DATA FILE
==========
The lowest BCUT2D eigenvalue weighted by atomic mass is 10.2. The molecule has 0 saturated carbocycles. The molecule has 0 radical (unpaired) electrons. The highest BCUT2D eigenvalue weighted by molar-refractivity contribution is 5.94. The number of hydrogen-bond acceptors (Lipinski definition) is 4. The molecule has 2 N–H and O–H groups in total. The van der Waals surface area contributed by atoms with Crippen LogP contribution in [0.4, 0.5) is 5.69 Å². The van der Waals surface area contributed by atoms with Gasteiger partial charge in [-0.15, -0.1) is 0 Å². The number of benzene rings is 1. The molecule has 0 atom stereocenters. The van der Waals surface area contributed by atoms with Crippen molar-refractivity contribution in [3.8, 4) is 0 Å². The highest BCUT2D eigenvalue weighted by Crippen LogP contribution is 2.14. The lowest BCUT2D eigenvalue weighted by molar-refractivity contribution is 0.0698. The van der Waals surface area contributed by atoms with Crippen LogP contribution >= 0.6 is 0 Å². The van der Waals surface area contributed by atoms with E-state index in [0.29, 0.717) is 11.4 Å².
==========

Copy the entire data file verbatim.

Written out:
The lowest BCUT2D eigenvalue weighted by atomic mass is 10.2. The molecule has 0 saturated carbocycles. The molecule has 0 radical (unpaired) electrons. The highest BCUT2D eigenvalue weighted by molar-refractivity contribution is 5.94. The number of hydrogen-bond acceptors (Lipinski definition) is 4. The molecule has 2 N–H and O–H groups in total. The van der Waals surface area contributed by atoms with Crippen LogP contribution in [0.4, 0.5) is 5.69 Å². The van der Waals surface area contributed by atoms with Gasteiger partial charge in [-0.15, -0.1) is 0 Å². The number of benzene rings is 1. The molecule has 0 atom stereocenters. The van der Waals surface area contributed by atoms with Crippen molar-refractivity contribution in [3.8, 4) is 0 Å². The highest BCUT2D eigenvalue weighted by Crippen LogP contribution is 2.14. The lowest BCUT2D eigenvalue weighted by molar-refractivity contribution is 0.0698. The van der Waals surface area contributed by atoms with Crippen LogP contribution >= 0.6 is 0 Å². The van der Waals surface area contributed by atoms with E-state index in [0.29, 0.717) is 11.4 Å².